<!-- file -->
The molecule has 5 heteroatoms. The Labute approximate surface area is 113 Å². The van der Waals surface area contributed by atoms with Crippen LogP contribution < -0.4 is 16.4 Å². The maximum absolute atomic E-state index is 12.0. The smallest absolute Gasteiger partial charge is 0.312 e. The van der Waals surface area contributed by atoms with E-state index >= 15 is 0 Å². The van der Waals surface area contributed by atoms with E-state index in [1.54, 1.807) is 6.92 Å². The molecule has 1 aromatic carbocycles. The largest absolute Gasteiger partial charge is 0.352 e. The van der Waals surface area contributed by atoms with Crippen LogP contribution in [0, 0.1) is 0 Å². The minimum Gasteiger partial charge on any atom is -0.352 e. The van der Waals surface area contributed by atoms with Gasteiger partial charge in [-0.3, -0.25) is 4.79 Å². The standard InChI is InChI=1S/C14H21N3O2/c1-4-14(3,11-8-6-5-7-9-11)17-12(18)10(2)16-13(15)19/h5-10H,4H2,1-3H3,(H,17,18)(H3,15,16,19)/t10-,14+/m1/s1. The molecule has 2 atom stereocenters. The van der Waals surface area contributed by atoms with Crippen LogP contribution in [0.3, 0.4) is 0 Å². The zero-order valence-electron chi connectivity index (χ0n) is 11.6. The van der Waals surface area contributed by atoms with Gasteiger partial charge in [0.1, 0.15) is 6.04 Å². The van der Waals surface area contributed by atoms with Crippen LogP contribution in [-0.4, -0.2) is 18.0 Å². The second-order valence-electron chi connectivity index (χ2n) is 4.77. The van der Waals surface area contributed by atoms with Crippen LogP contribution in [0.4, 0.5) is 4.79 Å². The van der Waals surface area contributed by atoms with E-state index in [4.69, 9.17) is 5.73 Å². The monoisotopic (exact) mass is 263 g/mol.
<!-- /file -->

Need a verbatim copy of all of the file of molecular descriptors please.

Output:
The molecule has 5 heteroatoms. The Labute approximate surface area is 113 Å². The van der Waals surface area contributed by atoms with Crippen LogP contribution < -0.4 is 16.4 Å². The maximum absolute atomic E-state index is 12.0. The smallest absolute Gasteiger partial charge is 0.312 e. The van der Waals surface area contributed by atoms with E-state index >= 15 is 0 Å². The van der Waals surface area contributed by atoms with E-state index in [1.54, 1.807) is 6.92 Å². The molecule has 1 aromatic carbocycles. The largest absolute Gasteiger partial charge is 0.352 e. The van der Waals surface area contributed by atoms with Crippen LogP contribution in [0, 0.1) is 0 Å². The minimum Gasteiger partial charge on any atom is -0.352 e. The van der Waals surface area contributed by atoms with Gasteiger partial charge in [-0.3, -0.25) is 4.79 Å². The standard InChI is InChI=1S/C14H21N3O2/c1-4-14(3,11-8-6-5-7-9-11)17-12(18)10(2)16-13(15)19/h5-10H,4H2,1-3H3,(H,17,18)(H3,15,16,19)/t10-,14+/m1/s1. The molecule has 2 atom stereocenters. The van der Waals surface area contributed by atoms with Crippen LogP contribution in [0.3, 0.4) is 0 Å². The zero-order valence-electron chi connectivity index (χ0n) is 11.6. The van der Waals surface area contributed by atoms with Gasteiger partial charge in [0.1, 0.15) is 6.04 Å². The van der Waals surface area contributed by atoms with Crippen LogP contribution in [-0.4, -0.2) is 18.0 Å². The second-order valence-electron chi connectivity index (χ2n) is 4.77. The van der Waals surface area contributed by atoms with Crippen LogP contribution in [0.4, 0.5) is 4.79 Å². The van der Waals surface area contributed by atoms with E-state index in [4.69, 9.17) is 5.73 Å². The monoisotopic (exact) mass is 263 g/mol.